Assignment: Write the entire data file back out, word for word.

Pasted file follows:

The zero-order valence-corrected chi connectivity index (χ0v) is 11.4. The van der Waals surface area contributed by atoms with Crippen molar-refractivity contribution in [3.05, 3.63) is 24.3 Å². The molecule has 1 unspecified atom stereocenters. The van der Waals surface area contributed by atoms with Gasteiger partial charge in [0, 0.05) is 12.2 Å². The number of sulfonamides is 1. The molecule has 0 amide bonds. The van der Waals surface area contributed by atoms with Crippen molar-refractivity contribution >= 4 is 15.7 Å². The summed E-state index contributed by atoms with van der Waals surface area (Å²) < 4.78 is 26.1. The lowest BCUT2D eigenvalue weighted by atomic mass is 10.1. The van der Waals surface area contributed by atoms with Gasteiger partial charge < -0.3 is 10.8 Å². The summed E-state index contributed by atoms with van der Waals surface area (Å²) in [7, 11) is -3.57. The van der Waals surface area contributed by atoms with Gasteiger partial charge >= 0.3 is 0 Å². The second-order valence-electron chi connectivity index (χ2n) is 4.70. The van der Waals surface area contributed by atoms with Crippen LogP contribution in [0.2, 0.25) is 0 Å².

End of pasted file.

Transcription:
The zero-order valence-corrected chi connectivity index (χ0v) is 11.4. The van der Waals surface area contributed by atoms with Crippen molar-refractivity contribution in [3.05, 3.63) is 24.3 Å². The molecule has 1 unspecified atom stereocenters. The van der Waals surface area contributed by atoms with Gasteiger partial charge in [0, 0.05) is 12.2 Å². The number of sulfonamides is 1. The molecule has 0 amide bonds. The van der Waals surface area contributed by atoms with Crippen molar-refractivity contribution >= 4 is 15.7 Å². The summed E-state index contributed by atoms with van der Waals surface area (Å²) < 4.78 is 26.1. The lowest BCUT2D eigenvalue weighted by atomic mass is 10.1. The van der Waals surface area contributed by atoms with Gasteiger partial charge < -0.3 is 10.8 Å². The summed E-state index contributed by atoms with van der Waals surface area (Å²) in [7, 11) is -3.57. The van der Waals surface area contributed by atoms with Gasteiger partial charge >= 0.3 is 0 Å². The second-order valence-electron chi connectivity index (χ2n) is 4.70. The van der Waals surface area contributed by atoms with Crippen LogP contribution in [0.2, 0.25) is 0 Å².